A former point-and-shoot photographer can take professional quality pictures with a digital SLR (single-lens reflex) camera by learning about and experimenting with its complex operations. There are many advantages to making the transition from a point-and-shoot digital camera to a digital SLR camera. These include capturing images “more quickly, more flexibly, and with more creativity” (Busch, Digital 9). Furthermore, taking photos with a digital SLR camera reduces the amount of time that otherwise would be spent editing with photo-editing software to improve the quality of the photos.
Why would one want to switch from a point-and-shoot digital camera to a digital SLR camera? Some of the reasons are: a more accurate viewfinder, a more powerful sensor, less noise in the photos, depth-of-field control, speed, similarity to a regular SLR camera, more lens flexibility, and freedom from image editors (Rowse). Some disadvantages are: expense, size and weight, and complication of use.
What are some of the key features to think about when purchasing a digital SLR camera? Some of the features are: lenses, sensors and image processors, exposure systems, and focusing systems. There are also special features to consider for the individual photographer’s needs (Busch, Digital 61-63).
Lenses are one of the main items to consider when purchasing and using a digital SLR camera. All digital SLR cameras come with a basic general purpose (mid-range or normal) lens, but many people would rather have some specialty lenses, depending on the type of photography in which they are interested. Some of these specialty lenses are: zoom, prime, wide-angle, fish eye, telephoto, and macro. In addition, it is important to get a lens with image stabilization, which compensates for any movement of the camera.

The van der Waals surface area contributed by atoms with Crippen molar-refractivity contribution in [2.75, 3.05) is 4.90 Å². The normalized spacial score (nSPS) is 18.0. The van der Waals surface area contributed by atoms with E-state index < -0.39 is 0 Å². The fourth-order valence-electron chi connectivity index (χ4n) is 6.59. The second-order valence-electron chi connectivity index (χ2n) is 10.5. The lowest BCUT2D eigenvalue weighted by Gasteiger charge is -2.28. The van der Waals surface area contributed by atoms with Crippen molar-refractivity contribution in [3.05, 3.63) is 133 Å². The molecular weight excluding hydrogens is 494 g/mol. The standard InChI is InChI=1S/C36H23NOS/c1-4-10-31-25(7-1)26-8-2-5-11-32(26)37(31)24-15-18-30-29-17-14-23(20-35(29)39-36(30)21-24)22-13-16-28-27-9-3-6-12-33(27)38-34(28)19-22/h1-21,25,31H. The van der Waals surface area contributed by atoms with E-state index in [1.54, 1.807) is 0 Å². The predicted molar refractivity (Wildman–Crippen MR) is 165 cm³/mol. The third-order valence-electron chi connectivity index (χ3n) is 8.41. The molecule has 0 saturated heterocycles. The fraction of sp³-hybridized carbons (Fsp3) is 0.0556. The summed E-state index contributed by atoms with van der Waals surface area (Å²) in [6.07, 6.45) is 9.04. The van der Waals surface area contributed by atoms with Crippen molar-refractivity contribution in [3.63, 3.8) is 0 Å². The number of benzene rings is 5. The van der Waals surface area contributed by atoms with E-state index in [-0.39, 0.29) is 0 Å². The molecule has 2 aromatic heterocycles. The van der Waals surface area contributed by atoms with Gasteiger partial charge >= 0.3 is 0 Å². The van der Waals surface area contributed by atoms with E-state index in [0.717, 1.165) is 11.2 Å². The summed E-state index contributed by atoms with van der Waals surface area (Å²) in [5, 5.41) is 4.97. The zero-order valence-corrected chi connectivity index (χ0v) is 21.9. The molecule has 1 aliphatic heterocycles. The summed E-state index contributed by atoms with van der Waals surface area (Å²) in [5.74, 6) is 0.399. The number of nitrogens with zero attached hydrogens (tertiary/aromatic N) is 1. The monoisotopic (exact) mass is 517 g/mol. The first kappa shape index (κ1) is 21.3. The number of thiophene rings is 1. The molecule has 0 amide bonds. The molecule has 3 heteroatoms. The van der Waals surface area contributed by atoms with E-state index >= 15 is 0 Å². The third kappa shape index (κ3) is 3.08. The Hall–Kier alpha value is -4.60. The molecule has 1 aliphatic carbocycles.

Mid-range and normal lenses (for example, 30-38mm) are the most common and are neither wide nor telephoto. They capture a subject as it is seen with the eyes. A zoom lens allows one to zoom in and out on a subject. It can zoom from wide-angle to telephoto focal lengths without switching lenses. Telephoto lenses (for example, 65-130mm) allow one to capture a smaller area of a scene and magnify it (Sheppard 191-206).
According to award-winning photojournalist David D. Busch, “The sensor captures the image during the exposure, and is the most important component of a dSLR from a digital standpoint” (Busch, Digital 13). The sensor is what determines the resolution of the photo (megapixels). It also determines how grainy (or noisy) the photo looks, whether the colors are accurate, how much detail is captured in shadows and highlights, and the effective magnification of the lens. There are big differences among sensors in digital SLR cameras from different vendors. It is important to compare photos taken with different digital SLR cameras and select a camera that meets one’s expectations (Busch, Digital 62). In general, the more...